“Fashion is about embracing your personal style, regardless of age, size, or trend, and being able to build a wardrobe of pieces that leave you feeling happy and confident as you tackle the variety of things in your everyday life! Your fashion should always bring a smile to your face and work for your busy life.” Page 35 | LOLA MAGAZINE | March-April 2017
has been open almost 6 years now, which is truly thrilling for us! We’re a family owned and operated boutique that tries to provide “Real Clothes for Real People at Real Prices!”All of our jewelry is handmade and all our gift items are made by different regional artists. As your Favorite Sisters, we believe in the quality of our products at reasonable prices while maintaining that savvy, playful, and chic vibe our customers expect from us week after week, month after month, and season after season. We want your shopping experience to be fun and memorable, so that you leave our store feeling wonderful about your purchases and feeling great about yourself! Alex is wearing one our basic tops that is perfect for any woman as a layering piece in her wardrobe. She’s paired it with one of our absolute favorite Ciao Milano rain jackets that’s a go to with Louisiana weather, and her personal favorite, “change your life,” Lysse leggings! Carri Jo is aslo rocking her “change your life” Lysse leggings paired with our staple PIKO tops, which she has in every color! And finally, she’s paired it with a textured suede blush vest that is perfect for layering! Both ladies have paired their outfits with different pieces of handmade jewelry by Amy Oliver with Love AO.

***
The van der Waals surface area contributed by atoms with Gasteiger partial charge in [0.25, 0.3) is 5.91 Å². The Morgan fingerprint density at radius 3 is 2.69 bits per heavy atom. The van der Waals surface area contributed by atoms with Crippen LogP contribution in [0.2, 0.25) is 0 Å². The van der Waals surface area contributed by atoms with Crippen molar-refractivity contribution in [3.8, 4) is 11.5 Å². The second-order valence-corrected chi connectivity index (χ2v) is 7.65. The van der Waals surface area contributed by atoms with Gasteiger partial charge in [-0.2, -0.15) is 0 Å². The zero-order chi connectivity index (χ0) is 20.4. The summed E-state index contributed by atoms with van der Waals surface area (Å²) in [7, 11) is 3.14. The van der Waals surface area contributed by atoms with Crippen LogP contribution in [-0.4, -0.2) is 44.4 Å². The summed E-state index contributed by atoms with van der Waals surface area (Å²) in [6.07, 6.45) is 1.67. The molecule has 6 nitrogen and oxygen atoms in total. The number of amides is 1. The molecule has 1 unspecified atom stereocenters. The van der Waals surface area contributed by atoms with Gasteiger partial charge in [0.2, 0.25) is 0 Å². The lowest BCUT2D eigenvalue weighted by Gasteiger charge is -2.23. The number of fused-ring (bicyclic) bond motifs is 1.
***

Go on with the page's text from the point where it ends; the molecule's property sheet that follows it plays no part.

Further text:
“I have always believed that fashion was not only made to make women more beautiful, but also to reassure them, to give them confidence” ~Yves Saint Laurent
harper house Shreveport’s finest boutique in Pierremont Mall featuring Joie, Tibi, Shoshanna, Elie Tahari, Rebecca Minkoff, Rebecca Taylor, Julie Brown, Greylin, COH jeans. Come in and let Harper house dress you in quality clothing. Faith is wearing Elie Tahari laser cut cropped military jacket, ASbyDF silk and lace tropical print cami, Citizens of Humanity Rocket premium denim, Marc Fisher suede wedges. Page 36 | LOLA MAGAZINE | March-April 2017
Always wear what looks best on you. What makes you feel & look your best. That's what will bring out your true style!! Happiness & beauty within.